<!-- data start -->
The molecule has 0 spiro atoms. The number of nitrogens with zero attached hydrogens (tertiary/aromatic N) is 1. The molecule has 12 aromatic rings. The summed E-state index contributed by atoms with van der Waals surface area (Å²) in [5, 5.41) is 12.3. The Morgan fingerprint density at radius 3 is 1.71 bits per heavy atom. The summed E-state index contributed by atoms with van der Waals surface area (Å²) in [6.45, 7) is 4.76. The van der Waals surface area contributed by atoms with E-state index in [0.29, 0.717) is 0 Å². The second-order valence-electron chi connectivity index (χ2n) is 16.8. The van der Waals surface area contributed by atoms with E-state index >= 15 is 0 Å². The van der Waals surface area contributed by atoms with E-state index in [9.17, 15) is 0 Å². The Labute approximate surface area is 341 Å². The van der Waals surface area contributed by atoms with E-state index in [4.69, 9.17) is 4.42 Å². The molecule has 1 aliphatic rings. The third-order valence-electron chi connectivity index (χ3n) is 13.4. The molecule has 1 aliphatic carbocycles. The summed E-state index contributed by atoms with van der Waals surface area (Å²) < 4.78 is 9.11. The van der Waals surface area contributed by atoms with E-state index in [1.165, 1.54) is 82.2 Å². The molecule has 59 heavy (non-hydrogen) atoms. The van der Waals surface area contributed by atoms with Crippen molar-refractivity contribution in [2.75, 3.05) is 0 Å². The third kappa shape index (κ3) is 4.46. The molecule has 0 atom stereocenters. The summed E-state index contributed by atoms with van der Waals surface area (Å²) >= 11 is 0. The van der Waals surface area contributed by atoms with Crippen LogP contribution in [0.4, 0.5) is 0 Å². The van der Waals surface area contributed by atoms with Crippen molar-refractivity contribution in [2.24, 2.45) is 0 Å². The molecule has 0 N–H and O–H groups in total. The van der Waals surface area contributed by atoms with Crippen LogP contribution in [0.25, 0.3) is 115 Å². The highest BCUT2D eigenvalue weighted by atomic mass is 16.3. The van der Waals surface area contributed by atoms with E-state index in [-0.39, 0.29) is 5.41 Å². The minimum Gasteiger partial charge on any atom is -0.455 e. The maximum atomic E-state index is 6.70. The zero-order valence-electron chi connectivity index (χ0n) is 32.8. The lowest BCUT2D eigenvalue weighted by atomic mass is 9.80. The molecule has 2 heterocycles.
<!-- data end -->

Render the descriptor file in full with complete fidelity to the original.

The molecule has 0 spiro atoms. The number of nitrogens with zero attached hydrogens (tertiary/aromatic N) is 1. The molecule has 12 aromatic rings. The summed E-state index contributed by atoms with van der Waals surface area (Å²) in [5, 5.41) is 12.3. The Morgan fingerprint density at radius 3 is 1.71 bits per heavy atom. The summed E-state index contributed by atoms with van der Waals surface area (Å²) in [6.45, 7) is 4.76. The van der Waals surface area contributed by atoms with E-state index in [0.29, 0.717) is 0 Å². The second-order valence-electron chi connectivity index (χ2n) is 16.8. The van der Waals surface area contributed by atoms with E-state index >= 15 is 0 Å². The van der Waals surface area contributed by atoms with E-state index in [9.17, 15) is 0 Å². The Labute approximate surface area is 341 Å². The van der Waals surface area contributed by atoms with E-state index in [4.69, 9.17) is 4.42 Å². The molecule has 1 aliphatic rings. The third-order valence-electron chi connectivity index (χ3n) is 13.4. The molecule has 1 aliphatic carbocycles. The summed E-state index contributed by atoms with van der Waals surface area (Å²) < 4.78 is 9.11. The van der Waals surface area contributed by atoms with E-state index in [1.165, 1.54) is 82.2 Å². The molecule has 59 heavy (non-hydrogen) atoms. The van der Waals surface area contributed by atoms with Crippen molar-refractivity contribution in [2.75, 3.05) is 0 Å². The third kappa shape index (κ3) is 4.46. The molecule has 0 atom stereocenters. The summed E-state index contributed by atoms with van der Waals surface area (Å²) >= 11 is 0. The van der Waals surface area contributed by atoms with Crippen LogP contribution in [0.4, 0.5) is 0 Å². The van der Waals surface area contributed by atoms with Crippen molar-refractivity contribution in [2.24, 2.45) is 0 Å². The molecule has 0 N–H and O–H groups in total. The van der Waals surface area contributed by atoms with Crippen LogP contribution in [0.25, 0.3) is 115 Å². The highest BCUT2D eigenvalue weighted by atomic mass is 16.3. The van der Waals surface area contributed by atoms with E-state index in [-0.39, 0.29) is 5.41 Å². The minimum Gasteiger partial charge on any atom is -0.455 e. The maximum atomic E-state index is 6.70. The zero-order valence-electron chi connectivity index (χ0n) is 32.8. The lowest BCUT2D eigenvalue weighted by atomic mass is 9.80. The molecule has 2 heterocycles.